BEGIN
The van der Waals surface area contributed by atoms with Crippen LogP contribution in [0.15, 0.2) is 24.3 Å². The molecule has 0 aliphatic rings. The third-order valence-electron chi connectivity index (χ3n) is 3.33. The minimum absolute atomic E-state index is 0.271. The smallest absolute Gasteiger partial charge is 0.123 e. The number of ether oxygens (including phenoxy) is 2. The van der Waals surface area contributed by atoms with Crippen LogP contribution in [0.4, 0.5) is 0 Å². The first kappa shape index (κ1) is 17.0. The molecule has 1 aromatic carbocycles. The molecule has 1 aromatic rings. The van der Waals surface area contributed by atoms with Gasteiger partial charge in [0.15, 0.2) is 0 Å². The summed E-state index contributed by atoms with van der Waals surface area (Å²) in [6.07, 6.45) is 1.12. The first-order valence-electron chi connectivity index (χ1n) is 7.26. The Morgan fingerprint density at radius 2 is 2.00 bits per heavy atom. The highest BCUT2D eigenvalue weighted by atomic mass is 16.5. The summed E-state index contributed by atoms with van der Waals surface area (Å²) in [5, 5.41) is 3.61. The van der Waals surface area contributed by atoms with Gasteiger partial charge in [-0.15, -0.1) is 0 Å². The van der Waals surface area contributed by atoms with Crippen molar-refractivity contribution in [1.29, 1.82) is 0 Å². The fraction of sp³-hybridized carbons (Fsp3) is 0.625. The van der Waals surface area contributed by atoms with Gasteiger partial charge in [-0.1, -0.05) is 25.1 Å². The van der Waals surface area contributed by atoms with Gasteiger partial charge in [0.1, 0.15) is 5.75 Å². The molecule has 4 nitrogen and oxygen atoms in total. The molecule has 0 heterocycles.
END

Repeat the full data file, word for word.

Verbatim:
The van der Waals surface area contributed by atoms with Crippen LogP contribution in [0.15, 0.2) is 24.3 Å². The molecule has 0 aliphatic rings. The third-order valence-electron chi connectivity index (χ3n) is 3.33. The minimum absolute atomic E-state index is 0.271. The smallest absolute Gasteiger partial charge is 0.123 e. The number of ether oxygens (including phenoxy) is 2. The van der Waals surface area contributed by atoms with Crippen LogP contribution in [0.4, 0.5) is 0 Å². The first kappa shape index (κ1) is 17.0. The molecule has 1 aromatic carbocycles. The molecule has 1 aromatic rings. The van der Waals surface area contributed by atoms with Gasteiger partial charge in [0.15, 0.2) is 0 Å². The summed E-state index contributed by atoms with van der Waals surface area (Å²) in [6.07, 6.45) is 1.12. The first-order valence-electron chi connectivity index (χ1n) is 7.26. The Morgan fingerprint density at radius 2 is 2.00 bits per heavy atom. The highest BCUT2D eigenvalue weighted by atomic mass is 16.5. The summed E-state index contributed by atoms with van der Waals surface area (Å²) in [5, 5.41) is 3.61. The van der Waals surface area contributed by atoms with Gasteiger partial charge in [-0.15, -0.1) is 0 Å². The van der Waals surface area contributed by atoms with Crippen molar-refractivity contribution in [1.29, 1.82) is 0 Å². The fraction of sp³-hybridized carbons (Fsp3) is 0.625. The van der Waals surface area contributed by atoms with Gasteiger partial charge in [-0.1, -0.05) is 25.1 Å². The van der Waals surface area contributed by atoms with Gasteiger partial charge in [0.1, 0.15) is 5.75 Å². The molecule has 4 nitrogen and oxygen atoms in total. The molecule has 0 heterocycles.